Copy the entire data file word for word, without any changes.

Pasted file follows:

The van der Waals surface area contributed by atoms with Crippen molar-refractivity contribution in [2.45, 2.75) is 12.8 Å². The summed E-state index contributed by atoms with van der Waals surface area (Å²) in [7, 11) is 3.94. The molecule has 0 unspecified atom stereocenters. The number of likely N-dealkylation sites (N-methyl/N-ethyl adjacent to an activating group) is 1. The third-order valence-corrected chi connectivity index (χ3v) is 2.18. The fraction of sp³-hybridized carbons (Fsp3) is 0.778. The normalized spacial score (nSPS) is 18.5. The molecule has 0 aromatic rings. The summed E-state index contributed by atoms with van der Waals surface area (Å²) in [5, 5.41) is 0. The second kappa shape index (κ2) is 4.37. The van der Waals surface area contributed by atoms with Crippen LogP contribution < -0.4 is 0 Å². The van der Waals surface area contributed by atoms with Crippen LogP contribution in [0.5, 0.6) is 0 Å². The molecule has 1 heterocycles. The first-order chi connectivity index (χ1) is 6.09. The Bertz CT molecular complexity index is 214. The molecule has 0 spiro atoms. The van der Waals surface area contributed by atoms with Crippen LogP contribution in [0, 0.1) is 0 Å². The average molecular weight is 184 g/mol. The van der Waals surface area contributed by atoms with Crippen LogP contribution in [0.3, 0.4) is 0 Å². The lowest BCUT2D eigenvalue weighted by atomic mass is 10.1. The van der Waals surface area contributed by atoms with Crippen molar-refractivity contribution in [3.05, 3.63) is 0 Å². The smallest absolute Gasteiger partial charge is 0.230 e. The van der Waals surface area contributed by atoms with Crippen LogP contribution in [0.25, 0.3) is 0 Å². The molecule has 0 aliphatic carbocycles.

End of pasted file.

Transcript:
The van der Waals surface area contributed by atoms with Crippen molar-refractivity contribution in [2.45, 2.75) is 12.8 Å². The summed E-state index contributed by atoms with van der Waals surface area (Å²) in [7, 11) is 3.94. The molecule has 0 unspecified atom stereocenters. The number of likely N-dealkylation sites (N-methyl/N-ethyl adjacent to an activating group) is 1. The third-order valence-corrected chi connectivity index (χ3v) is 2.18. The fraction of sp³-hybridized carbons (Fsp3) is 0.778. The normalized spacial score (nSPS) is 18.5. The molecule has 0 aromatic rings. The summed E-state index contributed by atoms with van der Waals surface area (Å²) in [5, 5.41) is 0. The second kappa shape index (κ2) is 4.37. The van der Waals surface area contributed by atoms with Crippen LogP contribution < -0.4 is 0 Å². The van der Waals surface area contributed by atoms with Crippen LogP contribution in [0.5, 0.6) is 0 Å². The molecule has 1 heterocycles. The first-order chi connectivity index (χ1) is 6.09. The Bertz CT molecular complexity index is 214. The molecule has 0 spiro atoms. The van der Waals surface area contributed by atoms with Crippen LogP contribution in [0, 0.1) is 0 Å². The average molecular weight is 184 g/mol. The van der Waals surface area contributed by atoms with Crippen LogP contribution in [0.3, 0.4) is 0 Å². The lowest BCUT2D eigenvalue weighted by atomic mass is 10.1. The van der Waals surface area contributed by atoms with Crippen molar-refractivity contribution in [3.05, 3.63) is 0 Å². The smallest absolute Gasteiger partial charge is 0.230 e. The van der Waals surface area contributed by atoms with Crippen LogP contribution in [0.25, 0.3) is 0 Å². The molecule has 0 aliphatic carbocycles.